Do You Believe in 'Ghost Apartments'?

"Ghost apartments" (empty apartments owned by rich foreign investors) have gotten a great deal of media coverage. But how common are they?

Read Time: 4 minutes

May 2, 2019, 8:00 AM PDT

By Michael Lewyn @mlewyn

Vancouver Skyline

Mark Van Manen / Vancouver Skyline

A few years ago, an article in Newsweek stated: "Across the globe, empty luxury apartments darken many of the most desirable cities—Miami; San Francisco; Vancouver, British Columbia; Honolulu; Hong Kong; Shanghai; Singapore; Dubai; Paris; Melbourne, Australia; and London. The reason: The world’s richest people are buying these grand residences not to live in but to store their wealth." This article is not unusual; quite a few articles claim that luxury towers around the globe are being turned into empty "ghost apartments."

Commentators are divided on how to handle this alleged problem; some cities have instituted or proposed taxes on second homes to discourage "ghost apartments," while others use their existence as an argument against new market-rate housing generally. For example, in an article criticizing supporters of new housing construction, Nicole Gelinas writes: "New York’s new luxury towers are notorious for being empty, owned by absentee millionaires and billionaires looking for an investment rather than a home." But how common is the "ghost apartment" problem?

A 2017 study from the London School of Economics suggests that even where foreign investment in housing is widespread, very few foreign-owned units are in fact "ghost units." The study found "almost no evidence of units being left entirely empty—certainly less than 1%." The authors of the study interviewed over a dozen building managers and developers in new buildings with high levels of foreign ownership; some stated that 90 percent or more of units were occupied, while one stated that 70 percent were fully occupied and 30 percent were used as second homes. The authors also interviewed concierges for four large new buildings; they estimated that between 50 and 75 percent of units were rented out, and that no more than 0-2 units per building were entirely unoccupied (p. 19). Based on this data, the authors estimated that roughly 70 percent of foreign-owned units were rented to Londoners. Thus, only 1,200 units, 6 percent of new housing units, were used by foreigners at all—including the units that foreigners actually reside in. The authors also explained the reasons behind the perceptions of high vacancy in the very newest developments: passers-by may think that a unit is vacant when in fact the units are in the process of being sold.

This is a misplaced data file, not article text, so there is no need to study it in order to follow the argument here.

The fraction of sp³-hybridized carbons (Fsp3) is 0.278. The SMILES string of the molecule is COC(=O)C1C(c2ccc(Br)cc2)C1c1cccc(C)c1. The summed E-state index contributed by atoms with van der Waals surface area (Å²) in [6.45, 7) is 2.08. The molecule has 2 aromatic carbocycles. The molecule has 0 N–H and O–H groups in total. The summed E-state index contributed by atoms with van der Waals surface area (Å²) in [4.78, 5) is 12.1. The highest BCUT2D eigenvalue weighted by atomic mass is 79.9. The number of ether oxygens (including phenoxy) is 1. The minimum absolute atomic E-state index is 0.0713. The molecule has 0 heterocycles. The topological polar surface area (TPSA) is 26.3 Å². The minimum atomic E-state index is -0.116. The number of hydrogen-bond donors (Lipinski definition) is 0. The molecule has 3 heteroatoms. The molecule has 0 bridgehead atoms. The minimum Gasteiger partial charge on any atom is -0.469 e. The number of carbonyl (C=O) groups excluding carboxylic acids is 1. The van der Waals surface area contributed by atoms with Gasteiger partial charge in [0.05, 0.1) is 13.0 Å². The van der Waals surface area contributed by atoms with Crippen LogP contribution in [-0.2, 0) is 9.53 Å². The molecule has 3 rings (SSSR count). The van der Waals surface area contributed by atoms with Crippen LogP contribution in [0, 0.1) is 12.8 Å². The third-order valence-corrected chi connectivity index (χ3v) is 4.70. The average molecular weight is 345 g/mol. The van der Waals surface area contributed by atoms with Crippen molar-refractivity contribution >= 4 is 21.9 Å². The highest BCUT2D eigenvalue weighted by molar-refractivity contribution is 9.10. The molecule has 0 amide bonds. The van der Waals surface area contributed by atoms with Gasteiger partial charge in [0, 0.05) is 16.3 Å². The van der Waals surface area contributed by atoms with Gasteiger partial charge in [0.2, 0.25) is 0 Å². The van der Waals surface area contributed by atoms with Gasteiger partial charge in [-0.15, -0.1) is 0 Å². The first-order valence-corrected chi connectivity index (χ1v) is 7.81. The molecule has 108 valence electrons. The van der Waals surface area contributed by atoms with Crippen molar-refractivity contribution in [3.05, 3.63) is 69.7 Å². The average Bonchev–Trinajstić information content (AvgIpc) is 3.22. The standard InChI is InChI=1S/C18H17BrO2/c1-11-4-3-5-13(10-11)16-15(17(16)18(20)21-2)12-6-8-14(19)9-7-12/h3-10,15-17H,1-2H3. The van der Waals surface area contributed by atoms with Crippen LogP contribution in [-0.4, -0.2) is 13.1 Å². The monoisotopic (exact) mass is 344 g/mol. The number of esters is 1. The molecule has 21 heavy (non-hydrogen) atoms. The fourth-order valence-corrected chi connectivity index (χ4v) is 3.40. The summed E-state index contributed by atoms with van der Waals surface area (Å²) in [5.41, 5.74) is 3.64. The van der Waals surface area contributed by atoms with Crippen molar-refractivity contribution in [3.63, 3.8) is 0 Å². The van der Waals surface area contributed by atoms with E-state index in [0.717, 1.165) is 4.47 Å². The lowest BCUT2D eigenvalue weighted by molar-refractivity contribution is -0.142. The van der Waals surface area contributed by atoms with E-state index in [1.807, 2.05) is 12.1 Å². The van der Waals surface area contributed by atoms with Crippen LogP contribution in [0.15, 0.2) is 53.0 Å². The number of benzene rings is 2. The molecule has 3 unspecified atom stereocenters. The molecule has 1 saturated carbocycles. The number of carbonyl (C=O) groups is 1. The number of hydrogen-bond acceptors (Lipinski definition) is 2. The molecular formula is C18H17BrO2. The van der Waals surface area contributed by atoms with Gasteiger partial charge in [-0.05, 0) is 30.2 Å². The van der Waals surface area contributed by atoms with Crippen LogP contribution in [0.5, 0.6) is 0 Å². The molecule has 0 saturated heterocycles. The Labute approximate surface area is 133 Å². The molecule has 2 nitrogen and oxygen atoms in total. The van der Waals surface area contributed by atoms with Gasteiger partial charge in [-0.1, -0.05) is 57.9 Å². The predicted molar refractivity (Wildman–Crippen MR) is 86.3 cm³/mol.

At first glance, a study of electricity use in Vancouver may suggest that "ghost apartments" are more common there. The study, conducted by an energy company for the city of Vancouver, sought to use electricity non-use as a test for ascertaining the number of truly vacant units in Vancouver—that is, it assumes that a unit that uses no or almost no electricity is vacant. The study found that 4.8 percent of Vancouver's housing units are not occupied—but that this percentage was actually lower than the 2002 percentage of non-occupied units (4.9 percent). If an explosion of foreign investment had caused an explosion of ghost apartments in recent years, presumably the number of non-occupied units would have risen over time—so the electricity study suggests that Vancouver has few if any such units. 

Downtown Vancouver is especially notorious for ghost apartments—but the electricity study shows that the downtown vacancy rate is 6 percent, only slightly higher than the citywide average (p. 23). Downtown's vacancy rate is actually lower than it was in 2002 (6.9 percent). Flat or declining vacancy rates suggest that there is no explosion of ghost units. 

Some commentators use overall vacancy rates as evidence of the "ghost apartment" theory: in New York, just over 70,000 apartments are vacant and used (according to the Census Bureau) for "seasonal, recreational or occasional" use (SROU). But in a city with 3.5 million housing units, this number is just a drop in the proverbial bucket. Furthermore, it is not clear how many SROUs 1) are truly unused (as opposed to being used as second homes by suburbanites, or as Airbnb rentals), 2) involve foreign investors, or 3) involve new units. Thus, the growth of this category does not necessarily support the widespread pearl-clutching over ghost apartments.

In fact, many SROUs are older housing units. According to the Census Bureau, only 15,283 housing units were built in Manhattan after 2010—less than one-third the number of SROUs in Manhattan. So at least 30,000 pre-2010 housing units are being used as SROUs.

What's the policy consequence of this fact? One common argument against new housing is the "induced demand theory" - the idea that new housing (especially high-rise condos) attracts foreign investors who will turn them into ghost apartments—but if the foreign investors are willing to purchase older units, this means that if the city refuses to permit the new condos, the foreign investors will not magically disappear. Instead, they will just start buying up older housing, outbidding locals for those units. On the other hand, my argument assumes that SROUs are indeed owned by foreign investors- which, as noted above, might not be the case. 

In sum, it is not clear how many new apartments fit the "ghost apartment" stereotype of unused apartments owned by foreign investors. But at least a couple of studies suggest that this number is quite small.

Michael Lewyn

Michael Lewyn is an associate professor at Touro College, Jacob D. Fuchsberg Law Center, in Long Island. His scholarship can be found at


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